Rats are slightly more unusual pets compared to the traditional pooches and moggies most of us love. That doesn’t stop them being great companions that are smart and full of personality. With any pet, you’re going to come across a mess you have to clean up and some unpleasant whiffs that you’d rather not.
If you need tips and tricks to stop pongs from your pet rat, read our guide on how to do it with Bio one™, why rats smell, when to bathe them and the best bedding to use.
Understanding the impact of rat urine odour
Rat urine odour is more than just a nuisance; it can also have adverse effects on your health and well-being. The ammonia present in rodent urine can cause respiratory issues and exacerbate allergies, particularly in enclosed spaces. Furthermore, the odour itself can be highly unpleasant, making it essential to address the root cause of the problem. Understanding the impact of rat urine odour is the first step towards effective elimination. Rat urine emits a pungent, persistent smell that can permeate various surfaces, making it challenging to eradicate. The odour can linger in hidden nooks and crannies, as well as porous materials, exacerbating the problem. Whether it’s in your pet’s cage, or unwanted visitors in the attic, basement, or other hard-to-reach areas, identifying the presence of rat urine is crucial to implementing targeted elimination strategies.
Health risks associated with exposure to rat urine
Exposure to rat urine can pose significant health risks, particularly when the odour is persistent and pervasive. The ammonia in rodent urine can irritate the respiratory system, leading to symptoms such as coughing, wheezing, and shortness of breath. Furthermore, prolonged exposure to rat urine odour can exacerbate allergies and asthma, particularly in individuals with pre-existing respiratory conditions.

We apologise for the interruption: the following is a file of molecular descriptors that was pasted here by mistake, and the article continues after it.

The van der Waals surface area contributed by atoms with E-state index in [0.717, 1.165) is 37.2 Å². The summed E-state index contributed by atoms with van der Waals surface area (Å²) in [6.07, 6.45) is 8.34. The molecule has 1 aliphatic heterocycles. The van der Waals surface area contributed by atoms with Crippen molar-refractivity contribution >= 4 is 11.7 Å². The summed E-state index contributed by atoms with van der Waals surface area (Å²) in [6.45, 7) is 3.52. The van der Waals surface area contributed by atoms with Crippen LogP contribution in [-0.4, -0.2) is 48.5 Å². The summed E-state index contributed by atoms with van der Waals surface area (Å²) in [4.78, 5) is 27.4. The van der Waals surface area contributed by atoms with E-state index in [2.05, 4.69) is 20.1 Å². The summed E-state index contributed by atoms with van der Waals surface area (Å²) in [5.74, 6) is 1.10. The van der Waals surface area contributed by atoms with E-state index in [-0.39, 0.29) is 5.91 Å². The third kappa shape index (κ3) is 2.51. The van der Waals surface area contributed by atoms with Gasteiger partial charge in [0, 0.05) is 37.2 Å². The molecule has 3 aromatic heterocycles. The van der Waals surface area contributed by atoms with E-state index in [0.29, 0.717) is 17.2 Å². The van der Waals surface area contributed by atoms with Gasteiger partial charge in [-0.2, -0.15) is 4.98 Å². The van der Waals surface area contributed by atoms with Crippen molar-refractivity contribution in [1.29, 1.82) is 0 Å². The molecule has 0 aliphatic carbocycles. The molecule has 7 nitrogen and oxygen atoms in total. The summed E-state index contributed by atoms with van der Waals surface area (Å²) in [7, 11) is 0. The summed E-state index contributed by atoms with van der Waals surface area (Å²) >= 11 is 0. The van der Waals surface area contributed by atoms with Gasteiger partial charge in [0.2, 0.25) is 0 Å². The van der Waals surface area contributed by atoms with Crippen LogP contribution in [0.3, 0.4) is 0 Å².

In addition to respiratory issues, contact with rat urine can also increase the risk of contracting leptospirosis, a bacterial infection transmitted through the urine of infected animals. This potentially serious condition can lead to symptoms such as fever, chills, muscle aches, and in severe cases, organ damage. Addressing the health risks associated with exposure to rat urine is paramount in creating a safe and healthy living environment.
Why do my rats stink?
One of the most common causes of a stinky rat is their pee. It’s actually more unpleasant and pungent than their poop as the ammonia quickly develops to create a strong smell. Male rats also mark their territory, and they don’t hold back from doing it on any surface. Removing and refreshing bedding daily plus wiping down any areas your rat wees or sprays on should help. Rats are super clever so they can be litter trained. Doing this will mean their mess is generally contained in one area that you can easily clean.
How to stop pet rats from smelling
Rats themselves aren’t naturally stinky. So, the best way to stop your pet rat smelling isn’t by bathing it. It’s by making sure its house, bed or any surfaces it comes into contact with are completely spotless. You need to clean regularly but the frequency depends on the size of the cage and number of rats. Roughly once a week is a good starting point. Never use aerosol air fresheners or scented bedding as it can be harmful to the rodents’ sensitive respiratory systems and it’s a temporary fix not a solution.
Why should you use Bio one™ to remove rat smells?
Bio one™ enzymatic cleaner is the ideal pet odour eliminator. That’s because it tackles dirt, debris and bad smells at the root and banishes them for good. It does this by using natural and organic enzymes to deodorise, degrease and disinfect surfaces, leaving them totally safe and bacteria free. The product is planet and pet-friendly as it’s vegan and free from chemicals plus it uses natural lemon and orange oils to leave a sweet-smelling fragrance.
Bio one™ to remove rat smells:
Bio one™ is the best product for the job as it’s especially designed to remove smells and kill 99% of bacteria. Here’s how to use it: